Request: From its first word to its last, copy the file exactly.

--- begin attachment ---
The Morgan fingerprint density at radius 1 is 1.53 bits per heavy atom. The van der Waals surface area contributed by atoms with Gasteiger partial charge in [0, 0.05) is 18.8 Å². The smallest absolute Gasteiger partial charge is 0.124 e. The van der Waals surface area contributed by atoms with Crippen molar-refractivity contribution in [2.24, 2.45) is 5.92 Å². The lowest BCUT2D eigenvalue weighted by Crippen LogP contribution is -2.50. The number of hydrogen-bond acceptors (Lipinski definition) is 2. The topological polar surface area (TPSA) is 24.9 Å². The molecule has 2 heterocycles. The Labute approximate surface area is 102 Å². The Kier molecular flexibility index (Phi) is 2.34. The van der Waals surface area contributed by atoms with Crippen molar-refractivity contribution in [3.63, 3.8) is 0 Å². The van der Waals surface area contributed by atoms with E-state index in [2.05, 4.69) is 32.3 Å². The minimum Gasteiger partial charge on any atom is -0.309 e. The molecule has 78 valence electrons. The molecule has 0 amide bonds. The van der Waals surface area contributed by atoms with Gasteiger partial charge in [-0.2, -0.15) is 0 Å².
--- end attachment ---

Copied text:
The Morgan fingerprint density at radius 1 is 1.53 bits per heavy atom. The van der Waals surface area contributed by atoms with Gasteiger partial charge in [0, 0.05) is 18.8 Å². The smallest absolute Gasteiger partial charge is 0.124 e. The van der Waals surface area contributed by atoms with Crippen molar-refractivity contribution in [2.24, 2.45) is 5.92 Å². The lowest BCUT2D eigenvalue weighted by Crippen LogP contribution is -2.50. The number of hydrogen-bond acceptors (Lipinski definition) is 2. The topological polar surface area (TPSA) is 24.9 Å². The molecule has 2 heterocycles. The Labute approximate surface area is 102 Å². The Kier molecular flexibility index (Phi) is 2.34. The van der Waals surface area contributed by atoms with Crippen molar-refractivity contribution in [3.63, 3.8) is 0 Å². The van der Waals surface area contributed by atoms with E-state index in [2.05, 4.69) is 32.3 Å². The minimum Gasteiger partial charge on any atom is -0.309 e. The molecule has 78 valence electrons. The molecule has 0 amide bonds. The van der Waals surface area contributed by atoms with Gasteiger partial charge in [-0.2, -0.15) is 0 Å².